BELGRADE LAKES — Luke McLaughlin has been on the Maine Lakes Society’s floating classroom many times, but that didn’t stop him from enjoying another trip on Great Pond.
McLaughlin and the rest of Carolyn Watkins’ third-grade glass from Mount Vernon Elementary spent Wednesday at the Maine Lakes Resource Center as part of the LakesAlive program.
“I just like seeing what’s in the water,” Luke said while checking out his discovery under a microscope device called a Ken-a-Vision. “It’s really fun.”
The class split into two groups for the day. While one group was on land using nets to scour the shoreline for crayfish and other invertebrates, the other students were on the 30-foot Melinda Ann pontoon boat, which is outfitted with innovative instruments and hands-on activities.
“It’s so fun seeing them out here,” said Cheryl Daigle, executive director of the Maine Lakes Society. “They’ve had a good comprehensive experience.”
After a sun-filled 15-minute ride on a picturesque day, all eight students helped drop a brand new anchor into the water before beginning the activities. Peter Kallin and Phil Mulville led the students in several experiments, including using a plankton tow, a water temperature comparison test and a water clarity test.
McLaughlin, 8, and classmate Micah Sealsberry, 9, were the first to use the plankton tow, which is a net-like device that is dropped into the water to collect samples of life. In their first try, the pair filled a small container with water that had several worms and plankton. McLaughlin and Sealsberry liked the plankton tow so much they did it a few more times before the trip ended.
Gloria Mrazik was amazed during the water temperature test. Mrazik dropped a water sampling device and recovered samples from two different depths. Each sample was put into a bucket, and students compared the temperature in each by putting their hands in the water.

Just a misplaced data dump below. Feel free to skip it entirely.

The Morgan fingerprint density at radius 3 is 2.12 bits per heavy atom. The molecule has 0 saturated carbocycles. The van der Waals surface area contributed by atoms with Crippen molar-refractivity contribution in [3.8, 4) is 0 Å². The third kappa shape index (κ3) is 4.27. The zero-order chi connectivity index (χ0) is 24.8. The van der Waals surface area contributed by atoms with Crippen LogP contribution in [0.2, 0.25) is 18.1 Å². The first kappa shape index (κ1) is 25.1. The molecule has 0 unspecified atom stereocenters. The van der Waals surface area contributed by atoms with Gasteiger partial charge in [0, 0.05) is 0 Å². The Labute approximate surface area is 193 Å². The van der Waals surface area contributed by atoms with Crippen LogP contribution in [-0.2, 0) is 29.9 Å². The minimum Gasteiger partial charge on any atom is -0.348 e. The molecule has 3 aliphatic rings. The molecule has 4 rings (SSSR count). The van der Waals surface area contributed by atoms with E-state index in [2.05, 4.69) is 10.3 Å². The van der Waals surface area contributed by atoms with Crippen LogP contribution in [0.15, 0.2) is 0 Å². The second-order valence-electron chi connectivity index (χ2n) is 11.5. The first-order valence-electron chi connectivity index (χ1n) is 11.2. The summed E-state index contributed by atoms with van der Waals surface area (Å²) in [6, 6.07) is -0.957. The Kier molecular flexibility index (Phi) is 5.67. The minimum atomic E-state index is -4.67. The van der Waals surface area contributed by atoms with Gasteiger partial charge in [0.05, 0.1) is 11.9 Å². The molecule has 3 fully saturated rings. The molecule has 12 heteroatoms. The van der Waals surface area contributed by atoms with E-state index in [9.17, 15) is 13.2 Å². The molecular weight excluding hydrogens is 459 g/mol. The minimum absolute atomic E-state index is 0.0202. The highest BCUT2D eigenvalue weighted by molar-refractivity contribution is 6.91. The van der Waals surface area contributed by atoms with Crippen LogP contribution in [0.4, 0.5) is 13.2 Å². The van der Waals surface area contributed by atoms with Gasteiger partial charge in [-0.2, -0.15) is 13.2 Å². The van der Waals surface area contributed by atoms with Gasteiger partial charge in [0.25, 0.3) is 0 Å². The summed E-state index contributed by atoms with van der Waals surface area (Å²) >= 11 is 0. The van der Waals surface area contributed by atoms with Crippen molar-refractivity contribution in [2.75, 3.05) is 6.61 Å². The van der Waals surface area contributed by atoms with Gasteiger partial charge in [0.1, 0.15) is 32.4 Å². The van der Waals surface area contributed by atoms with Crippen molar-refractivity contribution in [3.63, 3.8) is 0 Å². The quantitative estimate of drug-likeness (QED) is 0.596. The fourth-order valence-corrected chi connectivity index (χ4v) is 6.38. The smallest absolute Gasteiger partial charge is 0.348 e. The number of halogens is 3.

“Wow, that one is so cold,” Gloria exclaimed after putting her hand in the bucket containing water from below the thermocline, a thin layer in a large body of water in which temperature changes more rapidly with depth than it does in the layers above or below.
“Some of the students are really, really into it,” said Kallin, president of the Maine Lakes Society. “They are totally engaged and asking questions or pointing things out.”
Students used a Secchi disc and aqua scope to measure water clarity while laying on their chests and leaning over the edge of the boat, an experiment Kallin said was the most scientifically important of the three. Mulville, who captained the boat, cautioned students that water clarity doesn’t necessarily indicate the health of the body of water, an idea the students were interested to consider.
Jennifer Jespersen, member of the Maine Lakes Society executive committee and owner of an environmental consulting and eco-design company, said the nature-based learning, which began last year when the students participated in “Bugs in the Classroom,” immerses the students in the environment.
“It gets them outside exploring and observing, and our hope is that they can become future lake stewards,” Jespersen said. “I told them to slow down and look around and be a part of the outdoors.”
Watkins said her class had been looking forward to the trip and talked about it for the last several weeks. A lot of students don’t have the chance to get outdoors, she said, so a day like this is important.
“Anytime you can have kids doing hands-on activities, it really makes the learning that much deeper,” Watkins said. “They hold onto what they learn a lot longer (when it’s hands-on).”
The students also wrote in a nature journal, participated in a scavenger hunt and used a watershed model inside the resource center to conduct an experiment on storm runoff. Before heading back to school, the class used what they learned to create a large mural to be displayed at their school before it’s featured at the Maine Lakes Conference at the Unity College Center for the Performing Arts at the end of June.
Jason Pafundi — 621-5663